A group of foreign legionnaires forgotten and abandoned in an outpost on the Horn of Africa. Aide-de-camp Galoup (Denis Lavant) perceives the new recruit Sentain as a rival for the favor of his commander and decides to put him out of action. The plan goes wrong and Galoup is thrown out. From a hotel room in Marseilles he remembers his time with the company. The structure of the film follows these memories only loosely, with plot and dialogue taking a back seat to a series of fleeting scenes and choreography of training, fighting and dancing bodies executing routines which tell a story all of their own. –Berlinale
A provocative director whose films offer richly textured, contemplative examinations of cross-cultural tensions and alienation, Claire Denis is one of French cinema’s most distinctive and humanistic storytellers. A prolific filmmaker who is more concerned with the drive of her characters rather than the plot that weaves them together, she has been dubbed by one critic as one of the only current French directors who “has been able to reconcile the lyricism of French cinema with the impulse to capture the often harsh face of contemporary France.”
Born in Paris on April 21, 1948, Denis, the daughter of a civil servant, was raised in a series of African countries until she was 14, when her family returned to France. She learned about filmmaking as an assistant to a number of notable directors, including Wim Wenders (Wings of Desire), Jim Jarmusch (Down by Law), and Costa-Gavras (Hanna K.). She made her directorial and screenwriting debut in 1988 with Chocolat, a lush exploration… read more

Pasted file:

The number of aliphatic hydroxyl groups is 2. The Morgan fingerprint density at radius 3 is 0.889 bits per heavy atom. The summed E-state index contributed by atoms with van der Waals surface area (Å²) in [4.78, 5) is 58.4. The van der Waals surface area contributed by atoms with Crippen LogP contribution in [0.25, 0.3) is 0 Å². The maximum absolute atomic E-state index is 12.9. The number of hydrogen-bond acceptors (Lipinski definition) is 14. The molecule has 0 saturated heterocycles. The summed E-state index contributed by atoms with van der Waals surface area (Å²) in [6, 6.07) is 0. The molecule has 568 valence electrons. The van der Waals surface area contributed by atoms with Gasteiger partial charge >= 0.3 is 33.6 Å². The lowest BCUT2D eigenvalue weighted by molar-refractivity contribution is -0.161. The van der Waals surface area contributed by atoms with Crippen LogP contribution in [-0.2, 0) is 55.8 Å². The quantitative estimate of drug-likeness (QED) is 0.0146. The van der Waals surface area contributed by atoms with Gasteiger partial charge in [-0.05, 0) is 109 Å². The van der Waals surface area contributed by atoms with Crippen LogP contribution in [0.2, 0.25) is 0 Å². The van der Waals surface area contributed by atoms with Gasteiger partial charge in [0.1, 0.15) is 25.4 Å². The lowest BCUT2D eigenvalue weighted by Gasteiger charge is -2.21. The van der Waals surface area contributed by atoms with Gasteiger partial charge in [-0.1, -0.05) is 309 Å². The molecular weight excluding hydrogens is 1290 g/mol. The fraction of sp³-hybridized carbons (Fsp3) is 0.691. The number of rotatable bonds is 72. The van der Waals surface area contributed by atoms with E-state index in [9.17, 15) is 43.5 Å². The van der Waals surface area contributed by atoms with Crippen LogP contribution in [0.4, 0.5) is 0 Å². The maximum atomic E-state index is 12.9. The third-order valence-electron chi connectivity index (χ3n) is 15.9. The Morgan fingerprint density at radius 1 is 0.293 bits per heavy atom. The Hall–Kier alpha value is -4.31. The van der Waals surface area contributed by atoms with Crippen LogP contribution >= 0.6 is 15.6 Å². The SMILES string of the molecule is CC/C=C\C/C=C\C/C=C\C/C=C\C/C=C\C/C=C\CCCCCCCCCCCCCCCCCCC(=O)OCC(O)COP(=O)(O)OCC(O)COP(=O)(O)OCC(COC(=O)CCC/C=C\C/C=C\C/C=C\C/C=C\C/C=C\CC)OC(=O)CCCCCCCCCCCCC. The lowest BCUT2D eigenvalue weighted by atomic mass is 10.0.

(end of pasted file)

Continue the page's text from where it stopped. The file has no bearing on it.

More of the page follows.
i had always heard this film had some serious homoerotic subtext to it, and it was just before a scene where Denis Lavant looks out at the rest of his troop in the middle of a splash fight that i thought "well, i don't see what's so gay about this." fine film. a fine, gay film.
It’s operatic score, supporting soundtrack and other sound is amongst the best I’ve come across and used to perfection. Unique camerawork, editing and its mise en scene in general impress; a technical marvel. It’s a poetic interpretation of the banalities of serving your country, sexually repressive and corrosive presented in a haunting, floaty atmosphere that is compelling despite it’s oblique narrative
Also: Revisiting Claire Denis’s Beau Travail, Robert M Young’s Alambrista! and more.
Dancing defines the night: late night exhaustion, exultation, revere. Stay aloof or dive in as far as one can go. Corona-Denis-Lavant
"Most of us at Reverse Shot are enamored of Claire Denis, so it was only a matter of time before we devoted a symposium to her, for
An interview with the French director of 35 rhums.
Claire Denis’ semi abstract, homo-erotic masterpiece, Beau Travail depicts life in a French Foreign Legion garrison in north Africa. Denis Lavant plays Sgt. Galloup, a career soldier in charge of a… read review
One of two French film adaptations of Herman Melville that year within the New French Extremity & Associates – following Carax’s take on Pierre: or, The Ambiguities in Pola X – Denis’ adaptation… read review
It really does look like I’m on a quest to write about everything Claire Denis has directed before the year is up. I know a few months back i said id ease up on her but i couldn’t resist. Many people… read review